Josephine submitted to this law of necessity, and appeared in society. She screened her cares and her heartsores under the covert of smiles, she forced herself into cheerfulness, and when now and then the smile vanished from her lip and tears filled her eyes, she thought of her children, and, mastering her sorrows, she was again the beautiful, lovely woman, whose elegant manners and lively and witty conversation charmed and astonished every one.
At last, after long months of uncertainty, Therese Tallien, her face beaming with joy, came one morning to visit her friend Josephine, and presented to her a paper with a large seal, which Tallien had given her that very morning.
It was an order, signed by the five directors, instructing the administrator of the domains to relieve the capital and the property of General Beauharnais from the sequestration laid upon them, and also to remove the seals from his furniture and his movables, and to reinstate the Widow Beauharnais in possession of all the property left by her husband.
Josephine received this paper with tears of joy, and, full of religious, devout gratitude, she fell on her knees and cried:
“I thank Thee, my God! I thank Thee! My children will no more suffer from want, and now I can give them a suitable education.”
She then fell upon her friend’s neck, thanking her for her faithfulness, and swore her everlasting friendship and affection.
The dark clouds which had so long overshadowed Josephine’s life were now gone, and in its place dawned day, bright and clear.
But the sun which was to illumine this day with wondrous glory had not yet appeared. Therese at this hour reminded her friend of a day in prison when Josephine had assured her friends trembling for her life that she was not going to die, that she would one day be Queen of France.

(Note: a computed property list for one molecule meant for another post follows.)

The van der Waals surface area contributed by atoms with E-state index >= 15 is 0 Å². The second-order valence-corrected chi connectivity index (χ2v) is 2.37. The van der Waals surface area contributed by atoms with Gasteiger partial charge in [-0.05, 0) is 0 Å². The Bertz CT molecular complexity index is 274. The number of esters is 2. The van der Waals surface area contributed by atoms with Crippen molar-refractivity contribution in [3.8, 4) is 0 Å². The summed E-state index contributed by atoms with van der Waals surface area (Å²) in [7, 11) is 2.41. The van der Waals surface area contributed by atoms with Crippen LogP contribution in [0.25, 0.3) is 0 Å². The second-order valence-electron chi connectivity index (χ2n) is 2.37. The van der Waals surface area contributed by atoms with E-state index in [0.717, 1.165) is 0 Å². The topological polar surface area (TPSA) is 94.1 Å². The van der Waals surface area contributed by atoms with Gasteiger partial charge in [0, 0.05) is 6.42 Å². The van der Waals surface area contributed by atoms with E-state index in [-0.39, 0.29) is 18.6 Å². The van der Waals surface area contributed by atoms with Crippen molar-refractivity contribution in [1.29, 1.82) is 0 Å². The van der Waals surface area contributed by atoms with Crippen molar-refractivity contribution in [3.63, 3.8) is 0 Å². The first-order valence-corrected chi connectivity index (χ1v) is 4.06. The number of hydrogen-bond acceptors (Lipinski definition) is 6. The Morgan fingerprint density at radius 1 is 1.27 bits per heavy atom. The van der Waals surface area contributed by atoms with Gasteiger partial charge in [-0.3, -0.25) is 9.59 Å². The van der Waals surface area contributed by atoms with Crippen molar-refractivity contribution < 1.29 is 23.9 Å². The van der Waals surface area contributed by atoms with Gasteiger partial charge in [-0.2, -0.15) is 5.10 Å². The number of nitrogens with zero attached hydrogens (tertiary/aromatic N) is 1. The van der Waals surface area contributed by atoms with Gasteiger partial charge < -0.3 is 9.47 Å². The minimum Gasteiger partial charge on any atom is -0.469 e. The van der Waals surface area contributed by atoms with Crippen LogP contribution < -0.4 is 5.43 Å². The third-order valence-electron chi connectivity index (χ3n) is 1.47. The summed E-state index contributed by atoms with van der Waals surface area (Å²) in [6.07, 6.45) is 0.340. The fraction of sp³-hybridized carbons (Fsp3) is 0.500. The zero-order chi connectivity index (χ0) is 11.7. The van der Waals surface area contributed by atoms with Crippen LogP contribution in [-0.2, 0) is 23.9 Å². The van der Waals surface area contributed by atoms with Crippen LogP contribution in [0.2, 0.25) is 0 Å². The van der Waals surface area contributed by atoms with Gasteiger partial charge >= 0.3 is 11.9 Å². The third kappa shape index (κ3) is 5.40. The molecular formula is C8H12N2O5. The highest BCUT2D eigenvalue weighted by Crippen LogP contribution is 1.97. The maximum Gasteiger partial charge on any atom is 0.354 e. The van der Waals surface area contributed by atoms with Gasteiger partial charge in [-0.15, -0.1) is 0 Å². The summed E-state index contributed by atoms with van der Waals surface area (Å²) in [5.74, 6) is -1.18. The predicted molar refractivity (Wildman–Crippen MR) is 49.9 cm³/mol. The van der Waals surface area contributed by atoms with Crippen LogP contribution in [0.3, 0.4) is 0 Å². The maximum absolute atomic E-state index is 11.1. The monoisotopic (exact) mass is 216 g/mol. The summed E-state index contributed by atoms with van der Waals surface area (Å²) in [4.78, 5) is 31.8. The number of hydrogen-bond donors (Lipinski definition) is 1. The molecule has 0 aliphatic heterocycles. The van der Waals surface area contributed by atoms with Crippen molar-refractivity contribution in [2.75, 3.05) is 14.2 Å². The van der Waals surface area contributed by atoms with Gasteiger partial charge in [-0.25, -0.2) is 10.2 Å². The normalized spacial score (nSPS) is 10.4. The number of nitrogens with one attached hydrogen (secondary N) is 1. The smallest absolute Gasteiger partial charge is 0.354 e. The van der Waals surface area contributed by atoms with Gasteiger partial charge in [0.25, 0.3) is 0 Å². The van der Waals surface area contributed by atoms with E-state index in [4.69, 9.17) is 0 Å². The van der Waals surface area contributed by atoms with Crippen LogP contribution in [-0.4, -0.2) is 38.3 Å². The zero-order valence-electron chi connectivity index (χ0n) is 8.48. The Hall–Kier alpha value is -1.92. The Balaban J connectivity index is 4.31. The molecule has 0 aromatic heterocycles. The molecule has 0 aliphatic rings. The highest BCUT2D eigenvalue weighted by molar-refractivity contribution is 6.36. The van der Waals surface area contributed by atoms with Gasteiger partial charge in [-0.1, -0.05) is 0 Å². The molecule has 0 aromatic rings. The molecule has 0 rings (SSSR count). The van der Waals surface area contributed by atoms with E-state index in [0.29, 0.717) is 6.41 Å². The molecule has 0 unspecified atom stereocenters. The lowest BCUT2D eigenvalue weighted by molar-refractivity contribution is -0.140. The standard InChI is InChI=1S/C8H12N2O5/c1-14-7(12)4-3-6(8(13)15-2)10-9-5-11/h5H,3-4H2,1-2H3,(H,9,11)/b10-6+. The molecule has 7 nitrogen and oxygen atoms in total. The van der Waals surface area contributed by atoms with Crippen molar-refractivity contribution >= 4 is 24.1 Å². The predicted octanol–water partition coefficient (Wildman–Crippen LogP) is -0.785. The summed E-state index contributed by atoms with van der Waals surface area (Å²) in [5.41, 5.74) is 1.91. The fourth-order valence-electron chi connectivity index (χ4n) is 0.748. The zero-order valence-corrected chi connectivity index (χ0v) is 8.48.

“Yes,” said Josephine, smiling and thoughtful, “who knows if this prophecy will not be fulfilled? To-day begins for me a new life. I have done with the past, and it will sink behind me in the abyss of oblivion. I trust in the future! It must repay me for all the tears and anxieties of my past life, and who knows if it will not erect me a throne?”
The new Paris.
Yes, they were now ended, the days of sufferings and privations! The wife of General Beauharnais was no more the poor widow who appeared as a petitioner in the drawing-rooms of the members of the Directory, and often obliged, even in the worst kind of weather, to go on foot to the festivals of Madame Tallien, because she lacked the means to pay for a cab; she was no longer the poor mother who had to be satisfied to procure inferior teachers for her children, because she could not possibly pay superior ones.
Now, as by a spell, all was changed, and gold was the magic wand which had produced it. Thanks to this talisman, the Viscountess de Beauharnais could now quit the small, remote, gloomy dwelling in which she had hitherto resided, and could again procure a house, gather society round about her, and, above all things, provide for the education of her children.